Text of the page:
Museu da Moeda
February 17, 2020
SECRETARY POMPEO: Good evening. Thanks (inaudible) Angola at the U.S. (inaudible), thanks for hosting me. I had a chance to sit down with a handful of business leaders here. I do this as often as I can, I travel around the world (inaudible).
One of the reasons I wanted to be here in Angola is (inaudible) come to this place and to (inaudible) this opportunity.
A few weeks ago someone asked me what surprises me the most when I travel around the world. I have to tell you it’s the absolute level of corruption around the world that I see. Americans, I think, mostly take it for granted we know our system, we don’t see it. It’s pervasive in too many places. Countries always want more American investment, because it comes without that, it comes in a fundamentally different way.
You all see this too, if you travel internationally. Corruption is the enemy of a nation’s growth and progress. Here in Angola, damage from corruption is pretty clear. I spoke with the President today. I was unabashed in talking about the work that he has done, and the work that needs to continue to be done.
With every group I meet, journalists, young entrepreneurs – I met with some young female entrepreneurs today – with government officials, business leaders, I urge them in that: clean, transparent transactions. The culture of impunity is destructive to economic growth and the well-being of the ordinary, Angolan people. This country has been held hostage of that corruption just for far too long.
I could see the promise, and when I talked to business leaders I could see the work that remains to be done. When I was with the foreign minister back in August, we talked about this. I just had the chance to meet some of the impressive ministers, too, who have the task of executing this incredibly difficult mission to increase financial transparency and combat corruption. I believe, I have confidence in you. And you should have confidence in American businesses, too, that we will be by your side in delivering that level of excellence and rule of law and standards.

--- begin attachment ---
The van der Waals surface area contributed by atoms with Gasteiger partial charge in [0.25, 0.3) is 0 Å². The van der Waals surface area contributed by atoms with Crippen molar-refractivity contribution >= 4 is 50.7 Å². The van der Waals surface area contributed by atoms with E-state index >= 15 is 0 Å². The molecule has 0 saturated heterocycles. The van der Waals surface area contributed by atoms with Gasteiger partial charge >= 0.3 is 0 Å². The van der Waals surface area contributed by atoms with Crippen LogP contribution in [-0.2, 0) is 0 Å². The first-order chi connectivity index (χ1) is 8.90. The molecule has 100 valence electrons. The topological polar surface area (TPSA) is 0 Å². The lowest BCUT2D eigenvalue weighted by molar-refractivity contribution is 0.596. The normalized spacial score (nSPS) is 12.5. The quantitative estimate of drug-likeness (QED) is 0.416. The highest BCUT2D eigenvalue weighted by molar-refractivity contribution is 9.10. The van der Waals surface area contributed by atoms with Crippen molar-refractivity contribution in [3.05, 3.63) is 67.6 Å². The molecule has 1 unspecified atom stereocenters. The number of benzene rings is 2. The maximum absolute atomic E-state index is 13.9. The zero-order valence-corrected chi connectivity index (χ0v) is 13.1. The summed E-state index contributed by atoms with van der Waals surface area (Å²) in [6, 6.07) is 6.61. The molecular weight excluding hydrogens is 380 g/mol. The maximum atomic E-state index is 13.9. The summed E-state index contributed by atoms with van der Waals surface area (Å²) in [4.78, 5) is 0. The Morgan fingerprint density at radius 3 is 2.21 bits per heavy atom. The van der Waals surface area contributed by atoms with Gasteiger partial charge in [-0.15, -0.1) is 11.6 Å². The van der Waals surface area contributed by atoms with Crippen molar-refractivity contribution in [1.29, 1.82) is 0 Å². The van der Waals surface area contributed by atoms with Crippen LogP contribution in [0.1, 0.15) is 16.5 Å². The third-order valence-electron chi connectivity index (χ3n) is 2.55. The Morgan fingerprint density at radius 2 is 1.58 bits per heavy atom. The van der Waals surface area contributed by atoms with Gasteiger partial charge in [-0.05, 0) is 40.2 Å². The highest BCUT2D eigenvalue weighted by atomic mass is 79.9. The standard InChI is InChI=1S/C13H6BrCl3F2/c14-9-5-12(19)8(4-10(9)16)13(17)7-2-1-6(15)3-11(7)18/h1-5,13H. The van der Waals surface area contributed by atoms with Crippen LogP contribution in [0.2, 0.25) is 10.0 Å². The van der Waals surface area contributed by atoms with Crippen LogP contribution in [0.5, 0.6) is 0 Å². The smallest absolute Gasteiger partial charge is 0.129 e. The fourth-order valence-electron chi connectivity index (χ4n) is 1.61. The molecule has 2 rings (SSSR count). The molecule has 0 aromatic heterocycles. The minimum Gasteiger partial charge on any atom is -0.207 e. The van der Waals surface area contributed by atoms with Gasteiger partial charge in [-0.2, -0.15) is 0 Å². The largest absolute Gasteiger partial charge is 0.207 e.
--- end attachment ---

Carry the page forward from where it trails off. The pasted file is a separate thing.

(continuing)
Look, we’ve always had a significant energy presence here, and that energy presence is growing, and that’s great. We’ve got a group of energy companies that are going to put more than $2 billion into a natural gas project. That is fantastic. That will redound to the benefit of the American businesses, for sure, but to the Angolan people, for sure, as well.
This reform agenda that the President has put in place has to stick. It has to continue. If we get that right, collectively, there will be more deals, financial institutions will return. All of the things that will drive jobs and wealth creation for the Angolan people will be in place. We’ll do our part to help the Angolans achieve prosperity.
Some of you may be tracking — others not – the new Development Finance Corporation that kicked off. It’s now less than 45 days old. Our – it’s focused on catalyzing private investment in developing countries in key sectors like agriculture and infrastructure and energy. Much of that capacity, about $60 billion in capacity – this is a real-deal program – much of that $60 billion in capacity will be available for Africa.
You all know the history, too, of Prosper Africa. That’s an initiative that is growing trade investment. The United States and Angola are also restarting our energy dialogue. We’ll do that again in June. Power Africa 2 has always proven important. We helped Angolan electricity companies in 2019 prepare for a $530 million African Development Bank loan to connect what had previously been separate electricity grids.
The White House, too, is doing its part with the women entrepreneurs through the Women’s Global Development and Prosperity Initiative. This morning I met with some of these women. They were amazing, talented, dedicated. They could see the challenges that their small businesses faced, but they could also see that, if they got it right, the opportunity was there. Each of those businesses, too, had a social component. They were trying to not only do good for themselves, but do good across the broader Angolan landscape.
The United States was important in many of those people’s lives, whether it was fellowships through our IVLP program at State Department, or otherwise. But we have every reason to grow our two countries together, and grow our cooperation more closely.
I spent a good part of my life as a small businessman before I lost my mind and ran for Congress – (laughter) – about 10 years ago now. I know what you all are dealing with as you’re trying to grow your companies, your businesses, your opportunities, your market share here in Angola and in Africa. Make sure you stay close to what we are doing at the State Department. We are here to try our level best to assist you in being successful. And for those Angolan leaders here today, know that we are committed to maintaining this effort, as well.
We want to be good partners here for the Angolan people and for the transitions that are taking place here in Angola. I know we can achieve that together. I really appreciate you all hosting me here today. It’s been a delightful visit, and one that I will remember for an awfully long time. Thank you all very much. (Applause.)